The saga of the Battleship Texas and the search for its new home

Once repairs to its hull are made, the ship will be moved to a new, permanent home somewhere along the Texas coast. It’s still an impressive sight: The mighty battleship built nearly 110 years ago and now moored by the San Jacinto Monument near the city of La Porte. It’s the only U.S. Navy ship still around that saw action in World War I and World War II.

For years, the Battleship Texas has been one of the state’s biggest tourist attractions. But time has taken a toll. Numerous leaks in the hull have closed the once-popular tourist attraction, except for special occasions.

But changes are coming soon for the legendary war ship.

Sometime this summer, it will be towed to a shipyard in Galveston, placed on a massive dry dock, and the holes in the hull will be fixed.

After the repairs, the Texas won’t be returned to La Porte, where it’s been docked since 1948. Instead, three cities are competing for the honor of giving the Texas a new home: Baytown, Beaumont and Galveston.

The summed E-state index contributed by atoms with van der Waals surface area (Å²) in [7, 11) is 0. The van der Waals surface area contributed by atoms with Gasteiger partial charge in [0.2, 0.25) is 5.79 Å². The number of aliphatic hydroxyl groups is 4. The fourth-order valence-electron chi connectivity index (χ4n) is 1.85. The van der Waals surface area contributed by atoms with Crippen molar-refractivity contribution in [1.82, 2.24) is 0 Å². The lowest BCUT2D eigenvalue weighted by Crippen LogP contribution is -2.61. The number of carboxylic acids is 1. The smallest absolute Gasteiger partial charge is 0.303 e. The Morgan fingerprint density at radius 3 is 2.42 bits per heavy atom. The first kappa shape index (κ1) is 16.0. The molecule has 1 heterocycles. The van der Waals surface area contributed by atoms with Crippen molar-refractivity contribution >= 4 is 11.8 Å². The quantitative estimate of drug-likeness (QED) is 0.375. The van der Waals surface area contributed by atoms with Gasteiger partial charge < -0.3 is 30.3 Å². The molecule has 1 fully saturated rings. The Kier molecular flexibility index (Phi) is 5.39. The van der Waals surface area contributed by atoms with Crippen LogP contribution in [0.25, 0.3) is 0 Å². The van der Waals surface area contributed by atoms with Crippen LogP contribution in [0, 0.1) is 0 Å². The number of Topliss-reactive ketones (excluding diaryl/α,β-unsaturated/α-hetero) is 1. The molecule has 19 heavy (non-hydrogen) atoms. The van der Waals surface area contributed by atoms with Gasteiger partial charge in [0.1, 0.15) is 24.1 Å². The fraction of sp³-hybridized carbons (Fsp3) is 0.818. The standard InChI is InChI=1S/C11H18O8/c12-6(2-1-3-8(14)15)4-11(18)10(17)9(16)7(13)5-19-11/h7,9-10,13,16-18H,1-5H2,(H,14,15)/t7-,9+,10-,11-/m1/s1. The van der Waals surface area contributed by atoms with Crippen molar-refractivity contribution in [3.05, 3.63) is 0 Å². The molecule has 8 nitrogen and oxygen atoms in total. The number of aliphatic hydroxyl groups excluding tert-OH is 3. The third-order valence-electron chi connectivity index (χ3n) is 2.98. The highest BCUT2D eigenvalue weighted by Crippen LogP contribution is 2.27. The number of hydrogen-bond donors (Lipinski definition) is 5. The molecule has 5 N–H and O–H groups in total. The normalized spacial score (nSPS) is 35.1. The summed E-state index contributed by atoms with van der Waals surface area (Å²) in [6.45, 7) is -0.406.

And when it finally reaches its permanent home, what a story the Texas will tell – from its birth at a Virginia shipyard 108 years ago, to the vital role it played on D-Day 1944 as Allied troops stormed the beaches at Normandy. Then just a few weeks later, it had a close call at the Port of Cherbourg in France when German shells struck the Texas. It was quickly repaired in Britain and sent to the Pacific for the Battles of Okinawa and Iwo Jima.

After the war, the ship was given to the State of Texas as America’s first floating military museum. Many millions of Texas school kids, veterans and the curious have walked the decks during the 74 years that it’s been docked.

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